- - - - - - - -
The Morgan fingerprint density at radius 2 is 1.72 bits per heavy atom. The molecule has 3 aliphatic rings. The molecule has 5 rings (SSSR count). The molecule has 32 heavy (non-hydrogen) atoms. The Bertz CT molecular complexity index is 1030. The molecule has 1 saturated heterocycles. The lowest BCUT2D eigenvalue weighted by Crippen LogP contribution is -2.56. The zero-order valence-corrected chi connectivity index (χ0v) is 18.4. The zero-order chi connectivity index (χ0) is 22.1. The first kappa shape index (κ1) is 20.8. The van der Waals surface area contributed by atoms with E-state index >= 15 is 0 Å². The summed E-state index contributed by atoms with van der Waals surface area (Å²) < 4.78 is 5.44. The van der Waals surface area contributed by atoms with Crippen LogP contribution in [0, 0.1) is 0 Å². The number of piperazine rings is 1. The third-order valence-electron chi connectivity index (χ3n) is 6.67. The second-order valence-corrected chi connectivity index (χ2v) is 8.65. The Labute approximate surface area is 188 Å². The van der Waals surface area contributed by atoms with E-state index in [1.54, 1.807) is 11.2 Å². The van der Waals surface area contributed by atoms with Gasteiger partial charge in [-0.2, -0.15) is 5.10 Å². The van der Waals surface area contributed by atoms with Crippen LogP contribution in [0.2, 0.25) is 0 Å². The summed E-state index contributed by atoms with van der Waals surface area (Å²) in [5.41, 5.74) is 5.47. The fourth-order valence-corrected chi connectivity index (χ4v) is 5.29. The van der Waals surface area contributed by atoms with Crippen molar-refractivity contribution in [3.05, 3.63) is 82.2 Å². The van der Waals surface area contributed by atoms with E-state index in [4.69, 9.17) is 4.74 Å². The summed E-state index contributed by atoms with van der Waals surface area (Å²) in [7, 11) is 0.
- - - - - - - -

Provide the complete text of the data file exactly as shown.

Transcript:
The Morgan fingerprint density at radius 2 is 1.72 bits per heavy atom. The molecule has 3 aliphatic rings. The molecule has 5 rings (SSSR count). The molecule has 32 heavy (non-hydrogen) atoms. The Bertz CT molecular complexity index is 1030. The molecule has 1 saturated heterocycles. The lowest BCUT2D eigenvalue weighted by Crippen LogP contribution is -2.56. The zero-order valence-corrected chi connectivity index (χ0v) is 18.4. The zero-order chi connectivity index (χ0) is 22.1. The first kappa shape index (κ1) is 20.8. The van der Waals surface area contributed by atoms with E-state index >= 15 is 0 Å². The summed E-state index contributed by atoms with van der Waals surface area (Å²) < 4.78 is 5.44. The van der Waals surface area contributed by atoms with Crippen LogP contribution in [0, 0.1) is 0 Å². The number of piperazine rings is 1. The third-order valence-electron chi connectivity index (χ3n) is 6.67. The second-order valence-corrected chi connectivity index (χ2v) is 8.65. The Labute approximate surface area is 188 Å². The van der Waals surface area contributed by atoms with E-state index in [1.54, 1.807) is 11.2 Å². The van der Waals surface area contributed by atoms with Gasteiger partial charge in [-0.2, -0.15) is 5.10 Å². The van der Waals surface area contributed by atoms with Crippen LogP contribution in [0.2, 0.25) is 0 Å². The summed E-state index contributed by atoms with van der Waals surface area (Å²) in [5.41, 5.74) is 5.47. The fourth-order valence-corrected chi connectivity index (χ4v) is 5.29. The van der Waals surface area contributed by atoms with Crippen molar-refractivity contribution in [3.05, 3.63) is 82.2 Å². The van der Waals surface area contributed by atoms with E-state index in [4.69, 9.17) is 4.74 Å². The summed E-state index contributed by atoms with van der Waals surface area (Å²) in [7, 11) is 0.